It will all end it tears

Sad animal movies are the hardest to watch

Keanu Reaves in “John Wick” (2014). DAVID LEE - © 2014 - SUMMIT ENTERTAINMENT

“It’s a bit sad,” advised a film critic friend, “but not punishing.” I was approaching Jerzy Skolimowski’s EO with trepidation, because I’d heard it was a sad donkey film. Sure enough, I welled up during the opening credits, even though at this point the donkey is still happy with his human handler in the circus, and then… NOOOOO! Only the unexpected appearance of Isabelle Huppert as a plate-smashing Italian Countess dried my tears, since she had nothing to do with the donkey and I couldn’t work out why she was in the film. But then it was back to NOOOOO! Please don’t turn the donkey into salami! “Not punishing”, my arse.

Kerry Condon as Siobhán Súilleabháin in “The Banshees of Inisherin” (2022). SEARCHLIGHT PICTURES

Clearly 2023 is shaping up to be the Year of the Sad Donkey

Clearly 2023 is shaping up to be the Year of the Sad Donkey. Everyone is talking about The Banshees of Inisherin, which won three Golden Globes and is a contender for all this season’s other awards, including the Oscars, though at least that donkey wasn’t the saddest thing in the film. And don’t get me started on Skolimowski’s avowed inspiration for EO – Robert Bresson’s Au hasard, Balthazar (1966). In 50 years I’ve never managed to watch beyond the opening two minutes, already in tears because the baby donkey is adorable and I know Bresson doesn’t do comedy. Another film critic friend, astonished I had never seen this transcendental masterpiece, reassured me, “It’s a lovely ending; a flock of sheep encircles Balthazar so he isn’t alone as he dies.” Are you kidding? Just writing those words makes me all the more determined never to put myself through the rest.

Mateusz Kościukiewicz and the titular donkey of “EO” (2022). SIDESHOW AND JANUS FILMS

Exactly what is it about the death of animals in films? I can happily watch Alexander Skarsgård disembowelling everyone in The Northman, or even Bill Nighy slowly succumbing to stomach cancer in Living (both 2022). But show me a donkey being beaten up by football fans because he’s a rival team’s mascot, and I am blubbing fit to bust. And I’m not even a vegetarian!

My first cinema memory is of my mother taking me to Bambi. (Why, mum, why?) I successfully repressed that trauma until 30 years later, when it seemed like a bright idea to revisit the film as a hard-boiled adult. In a matinee teeming with carefree children who didn’t give a hoot that Bambi’s mother was dead, my trauma re-erupted in such convulsive sobbing that my concerned boyfriend seriously considered taking me out of the film.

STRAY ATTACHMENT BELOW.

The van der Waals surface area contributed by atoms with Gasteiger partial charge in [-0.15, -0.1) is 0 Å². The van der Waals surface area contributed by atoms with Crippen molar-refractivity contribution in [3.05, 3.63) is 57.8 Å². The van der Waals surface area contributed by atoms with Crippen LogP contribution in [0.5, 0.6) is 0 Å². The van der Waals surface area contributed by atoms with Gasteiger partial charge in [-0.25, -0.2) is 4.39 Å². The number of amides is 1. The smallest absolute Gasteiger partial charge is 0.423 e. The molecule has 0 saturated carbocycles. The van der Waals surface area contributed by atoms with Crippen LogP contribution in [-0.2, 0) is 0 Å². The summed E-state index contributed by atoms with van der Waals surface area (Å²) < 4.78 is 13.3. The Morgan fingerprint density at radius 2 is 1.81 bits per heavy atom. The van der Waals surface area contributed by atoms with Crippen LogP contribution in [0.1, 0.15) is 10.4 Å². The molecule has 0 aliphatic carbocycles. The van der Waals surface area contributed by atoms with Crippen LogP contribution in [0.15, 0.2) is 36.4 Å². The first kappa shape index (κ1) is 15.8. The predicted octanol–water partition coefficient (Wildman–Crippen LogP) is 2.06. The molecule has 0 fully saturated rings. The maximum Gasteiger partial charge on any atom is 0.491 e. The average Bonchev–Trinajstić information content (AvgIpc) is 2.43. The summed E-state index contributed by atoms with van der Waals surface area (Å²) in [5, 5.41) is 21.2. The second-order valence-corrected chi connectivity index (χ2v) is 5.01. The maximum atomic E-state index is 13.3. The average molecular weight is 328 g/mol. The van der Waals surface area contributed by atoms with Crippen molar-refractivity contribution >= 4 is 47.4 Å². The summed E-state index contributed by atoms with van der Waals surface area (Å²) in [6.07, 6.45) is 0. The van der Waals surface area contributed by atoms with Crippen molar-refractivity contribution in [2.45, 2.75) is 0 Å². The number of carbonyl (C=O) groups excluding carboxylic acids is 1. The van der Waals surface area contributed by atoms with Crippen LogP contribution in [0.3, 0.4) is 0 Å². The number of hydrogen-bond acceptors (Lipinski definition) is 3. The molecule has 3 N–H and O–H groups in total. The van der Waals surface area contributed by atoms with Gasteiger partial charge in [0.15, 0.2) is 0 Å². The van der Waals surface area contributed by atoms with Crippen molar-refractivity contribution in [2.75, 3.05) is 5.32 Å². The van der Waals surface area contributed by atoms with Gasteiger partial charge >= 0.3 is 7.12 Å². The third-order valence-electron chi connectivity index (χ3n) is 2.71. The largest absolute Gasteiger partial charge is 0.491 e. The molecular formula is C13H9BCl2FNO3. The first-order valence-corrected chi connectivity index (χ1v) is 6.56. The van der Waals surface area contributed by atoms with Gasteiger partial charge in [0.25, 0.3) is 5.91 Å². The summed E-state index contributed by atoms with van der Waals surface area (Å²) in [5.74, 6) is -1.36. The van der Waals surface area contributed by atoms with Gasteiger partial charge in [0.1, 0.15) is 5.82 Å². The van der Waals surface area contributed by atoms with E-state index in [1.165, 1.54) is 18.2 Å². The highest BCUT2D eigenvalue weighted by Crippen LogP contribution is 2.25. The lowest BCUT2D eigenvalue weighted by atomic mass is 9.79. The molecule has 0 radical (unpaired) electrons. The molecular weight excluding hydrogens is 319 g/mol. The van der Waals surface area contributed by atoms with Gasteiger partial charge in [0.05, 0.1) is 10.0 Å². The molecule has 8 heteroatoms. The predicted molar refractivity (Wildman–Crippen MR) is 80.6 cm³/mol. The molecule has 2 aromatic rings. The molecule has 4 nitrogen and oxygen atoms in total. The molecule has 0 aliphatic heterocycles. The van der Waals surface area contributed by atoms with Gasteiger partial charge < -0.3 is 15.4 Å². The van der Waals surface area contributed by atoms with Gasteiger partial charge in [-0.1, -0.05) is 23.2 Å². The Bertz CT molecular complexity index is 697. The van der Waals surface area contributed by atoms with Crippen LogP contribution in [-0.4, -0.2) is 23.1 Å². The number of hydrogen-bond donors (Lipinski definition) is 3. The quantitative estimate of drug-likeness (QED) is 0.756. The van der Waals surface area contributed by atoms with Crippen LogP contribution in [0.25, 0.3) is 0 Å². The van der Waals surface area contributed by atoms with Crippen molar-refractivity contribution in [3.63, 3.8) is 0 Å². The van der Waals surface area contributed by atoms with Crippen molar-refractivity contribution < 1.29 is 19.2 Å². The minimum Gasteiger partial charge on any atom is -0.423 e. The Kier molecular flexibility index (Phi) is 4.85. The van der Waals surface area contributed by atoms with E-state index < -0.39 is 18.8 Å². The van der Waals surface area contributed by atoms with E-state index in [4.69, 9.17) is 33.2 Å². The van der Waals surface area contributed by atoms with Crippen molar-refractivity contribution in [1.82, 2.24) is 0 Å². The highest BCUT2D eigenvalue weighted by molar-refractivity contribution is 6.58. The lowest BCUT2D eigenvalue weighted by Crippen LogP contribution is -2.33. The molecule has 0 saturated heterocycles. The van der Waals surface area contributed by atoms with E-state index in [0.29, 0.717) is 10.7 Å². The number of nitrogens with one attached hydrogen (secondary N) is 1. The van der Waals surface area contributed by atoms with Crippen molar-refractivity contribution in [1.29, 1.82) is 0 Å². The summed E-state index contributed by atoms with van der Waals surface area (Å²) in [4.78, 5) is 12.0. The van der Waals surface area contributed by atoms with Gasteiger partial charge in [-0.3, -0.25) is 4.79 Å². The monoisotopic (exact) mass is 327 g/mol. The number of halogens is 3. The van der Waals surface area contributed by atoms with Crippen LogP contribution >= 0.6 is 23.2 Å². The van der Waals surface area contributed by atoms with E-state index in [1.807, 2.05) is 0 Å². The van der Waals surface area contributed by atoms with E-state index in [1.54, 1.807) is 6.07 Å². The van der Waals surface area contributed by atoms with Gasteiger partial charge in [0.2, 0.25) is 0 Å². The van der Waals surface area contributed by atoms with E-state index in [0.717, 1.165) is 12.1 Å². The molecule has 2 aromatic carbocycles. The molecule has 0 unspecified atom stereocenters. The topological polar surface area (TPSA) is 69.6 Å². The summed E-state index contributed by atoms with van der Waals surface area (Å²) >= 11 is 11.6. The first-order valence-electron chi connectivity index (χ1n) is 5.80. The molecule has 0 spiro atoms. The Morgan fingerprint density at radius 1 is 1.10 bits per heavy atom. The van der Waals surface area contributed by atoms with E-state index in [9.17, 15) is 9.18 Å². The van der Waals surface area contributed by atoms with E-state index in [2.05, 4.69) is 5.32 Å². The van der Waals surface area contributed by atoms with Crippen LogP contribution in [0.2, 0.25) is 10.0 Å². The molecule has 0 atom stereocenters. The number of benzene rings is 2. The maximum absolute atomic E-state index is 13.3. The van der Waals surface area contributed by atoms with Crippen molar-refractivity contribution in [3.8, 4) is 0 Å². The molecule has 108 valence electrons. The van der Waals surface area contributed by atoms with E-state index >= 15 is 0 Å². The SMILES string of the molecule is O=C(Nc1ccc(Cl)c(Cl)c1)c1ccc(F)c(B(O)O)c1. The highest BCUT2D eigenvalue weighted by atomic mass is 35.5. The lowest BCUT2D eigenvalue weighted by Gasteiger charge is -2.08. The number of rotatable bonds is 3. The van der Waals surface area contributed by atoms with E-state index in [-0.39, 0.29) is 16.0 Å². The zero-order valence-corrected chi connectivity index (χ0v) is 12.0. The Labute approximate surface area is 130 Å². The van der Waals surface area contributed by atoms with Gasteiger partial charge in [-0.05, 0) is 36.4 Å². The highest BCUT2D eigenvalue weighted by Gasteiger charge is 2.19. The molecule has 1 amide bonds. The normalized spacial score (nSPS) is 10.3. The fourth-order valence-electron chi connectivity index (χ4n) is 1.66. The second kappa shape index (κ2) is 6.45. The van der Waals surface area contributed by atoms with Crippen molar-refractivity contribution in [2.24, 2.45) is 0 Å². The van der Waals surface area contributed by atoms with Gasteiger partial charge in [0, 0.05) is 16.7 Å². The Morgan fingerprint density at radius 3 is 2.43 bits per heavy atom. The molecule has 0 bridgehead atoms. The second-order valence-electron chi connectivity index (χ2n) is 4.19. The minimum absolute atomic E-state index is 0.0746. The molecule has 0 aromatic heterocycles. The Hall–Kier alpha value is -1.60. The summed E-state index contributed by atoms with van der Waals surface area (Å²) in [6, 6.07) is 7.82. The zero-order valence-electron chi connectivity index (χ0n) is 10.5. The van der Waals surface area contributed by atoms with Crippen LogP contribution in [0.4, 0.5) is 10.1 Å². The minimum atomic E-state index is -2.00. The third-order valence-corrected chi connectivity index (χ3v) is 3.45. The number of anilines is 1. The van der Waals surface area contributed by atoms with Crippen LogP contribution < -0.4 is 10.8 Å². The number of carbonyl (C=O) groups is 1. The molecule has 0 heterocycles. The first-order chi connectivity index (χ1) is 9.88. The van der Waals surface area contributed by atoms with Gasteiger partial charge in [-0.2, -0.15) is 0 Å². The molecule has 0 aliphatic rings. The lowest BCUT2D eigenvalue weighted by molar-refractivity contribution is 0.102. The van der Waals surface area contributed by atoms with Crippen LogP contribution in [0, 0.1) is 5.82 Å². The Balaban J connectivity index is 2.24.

It’s as though some cosmic puppet master has hooked me up to a Pavlov’s Dog demonstration that triggers crying instead of salivating. I only have to hear the phrase “Best doggone dog in the west” and bingo! An Old Yeller flashback, and blindly reaching for the box of Kleenex. The names of our fallen canine friends are etched on my heart: Rowf and Snitter from The Plague Dogs, Toots from Lassie, Hooch from Turner and Hooch, Skip from My Dog Skip and so forth.

Tom Hanks in “Turner and Hooch” (1989)

Sad dog movies are so ubiquitous there’s even a website called doesthedogdie.com, helping viewers steer clear of scenarios liable to trigger distress. And it’s not just donkeys and dogs. The deputy editor of this very journal recommended a 1976 British film called Escape from the Dark (1976), set around a colliery, where pit ponies have been condemned to the knacker’s yard, and small children with Yorkshire accents set out to save them. I sought it out, to humour her, only to find my contact lenses in danger of being washed away when a blind pony called Flash saves a bunch of miners trapped in a cave-in, and… No, I can’t go on.

Curiously, there seems to be no equivalent tradition of Sad Cat Movies. We ailurophiles have endured our fair share of cat-related sorrow through the years, yet when did you last see a film in which someone calls their cat “best doggone moggy in the west”? I was tempted to put it down to Hollywood’s notorious anti-cat bias, before remembering 1974’s Harry and Tonto, which netted Art Carney an Academy Award for Best Actor, probably because neither Al Pacino in Godfather Part II nor Jack Nicholson in Chinatown, nor any of the other nominees that year, made audiences bawl their heads off by singing “Roamin’ in the Gloamin’” to their ailing ginger cat.

Art Carney in “Tonto” (1974)

Of course we’re aware that animal performers are (we hope) well treated on set, unless we’re talking about Italian cannibal movies of the 1970s and 1980s, in which case all bets are off. Perhaps the sad demise of donkeys, dogs, ponies, primates (poor King Kong!), even a spider (Charlotte’s Web!) is a reminder of our own mortality. Or perhaps the fictional animals for which we mourn are surrogates for the faithful companions we have outlived. Perhaps it’s their innocence, or their eagerness to please. Or a reminder that, in real life, all animals are doomed, and us along with them, thanks to humanity’s heedless greed and stupidity.

Obviously the best antidote for this kind of Weltschmerz is to rewatch John Wick (2014), in which Russian mobsters kill John Wick’s beagle puppy, and he proceeds to massacre everyone who had anything to do with it, which makes us feel a whole lot better.

Anne Billson is a film critic, novelist and photographer

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Arts & Culture, February 2023

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